Flashcards make easy to store an information in our long-term memory, and make sure that it will stay here for a long time. But not all information is a good candidate to end as a flashcard. In this post, I will help you decide if creating a flashcard is pertinent, or if you should instead consider alternatives, like using Google each time you need the information, or using a note application like Google Keep Note.
Here are additional notes explaining the motivations behind these previous questions.
1. Will the information still be valuable 5 years from now?
Flashcards take a lot of time to learn. For example, when using Anki, you will need to review each flashcard at minimum 7-8 times over a period of 2-3 years (with the default settings). Creating a flashcard is a big commitment. The longer the information will stay pertinent, the more benefit you have to create a flashcard for it.
Sometimes, the answer to a question could change with time. Maybe a new study reveals new evidences, maybe a new software makes your old application obsolete, maybe the tools you use are enriched. In this case, existing flashcards can become useless or need to be rewritten. You probably lost time reviewing them in the past, and now, you need to spent some time to fix them. So, always consider what can happen tomorrow to determine if you need to invest time today.
1’. Do I have to know the information from memory?
Learning is becoming more and more crucial in the workplace. Knowledge helps us to stand apart, to evolve in new positions, where we will have to learn new things. In fast changing environments like software development, what we use today is not what we will use in just a few years from now. So, we google a ton of questions every day.
It happens, however, that using Google is not an option. For example, you’re teaching a training about a new technology, and you get questions from trainees. You could say you don’t know (everyone will accept you don’t know everything), but you are expected to answer correctly to most of the questions, only with the help of your memory. Under these circumstances, although the training content may become outdated in a near future, flashcards could be a lifesaver.
Another example happens when you are looking for an internship in a remote country. You could find a job position, for example, in Netherlands, or in more exotic locations like Iceland. English is largely spoken in these countries, but as outlined by Nelson Mandela: "If you talk to a man in a language he understands, that goes to his head. If you talk to him in his language, that goes to his heart." Using flashcards to learn the Danish or Icelandic vocabulary could be a good idea, even if you do not plan to stay in the country at the end of your internship.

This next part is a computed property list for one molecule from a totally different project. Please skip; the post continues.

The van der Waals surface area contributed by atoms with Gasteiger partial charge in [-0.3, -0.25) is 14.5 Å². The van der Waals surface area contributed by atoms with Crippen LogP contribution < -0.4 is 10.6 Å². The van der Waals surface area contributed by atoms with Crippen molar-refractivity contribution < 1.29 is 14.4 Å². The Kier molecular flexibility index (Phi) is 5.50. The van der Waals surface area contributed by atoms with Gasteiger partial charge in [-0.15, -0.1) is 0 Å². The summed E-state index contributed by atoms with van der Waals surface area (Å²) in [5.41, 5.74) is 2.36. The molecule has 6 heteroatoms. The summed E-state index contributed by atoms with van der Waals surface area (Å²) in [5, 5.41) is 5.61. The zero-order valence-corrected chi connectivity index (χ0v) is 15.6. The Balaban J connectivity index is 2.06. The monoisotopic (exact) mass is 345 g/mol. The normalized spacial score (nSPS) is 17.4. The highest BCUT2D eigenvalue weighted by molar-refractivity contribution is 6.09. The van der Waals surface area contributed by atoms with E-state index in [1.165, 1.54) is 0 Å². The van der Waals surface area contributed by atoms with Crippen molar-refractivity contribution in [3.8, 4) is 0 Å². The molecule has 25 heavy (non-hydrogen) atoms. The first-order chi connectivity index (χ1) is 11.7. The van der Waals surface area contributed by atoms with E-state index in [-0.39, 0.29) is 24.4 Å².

In general, if knowing the material will make a real difference for you (e.g., career advancement, relationship, personal development), you should seriously consider flashcards, but always weight their benefits against your most precious resource, your time.
1’’. Is the information easily retrievable from Google?
When the information is doomed to obsolescence, and there is no clear benefit to learn it today, you should forget flashcards. Instead, you have to choose between storing the information somewhere, or just accepting to search for it again the next time you need it. It all depends on how easily the information could be retrieved. If the first link on a Google Search is enough, don’t bother with creating a note. Otherwise, if the information is hidden inside a comment of a long, debated thread, or if the risk of finding a suboptimal solution is high, you better have to keep note of the information.
2. Knowing the information make me more productive?
This is probably the most difficult question to answer. It depends on your context and your own judgment. What follows are some elements to illustrate the question.
You could be more productive if you stay focus for a longer period. For example, knowing the solution from memory will avoid you interruptions. No need to search on Google. You can stay in the zone.
You could be more productive if you are able to tackle bigger problems. For that, you need to expand your knowledge. Flashcards act like a fertilizer for your knowledge to grow upon your existing knowledge. For example, you can start creating flashcards for basic concepts, and once grasped, try learning more advanced concepts.
You could be more productive if you get more ideas. Nonetheless, ideas don’t appear magically and require a lot of background information in your memory on which your brain can operate (i.e., diffuse mode) like a mixer to create something new. Using Google for everything prevents your brain to demonstrate its creativity, since there is nothing on which to innovate.
This list is not exhaustive but shows there exists real value in retrieving the information from memory rather than from Google.
2’. Will I use the information regularly?
Even if using a spaced repetition system is a good way to remember something, retrieving the information from memory frequently (outside your flashcard reviews) helps a lot in the process. It shows your memory that the information is really useful in practice, with the side-effect of strengthening the neural connections. The value of a flashcard is proportional to its usefulness, and the (almost) unlimited capacity of our memory is not a valid reason to store everything into it.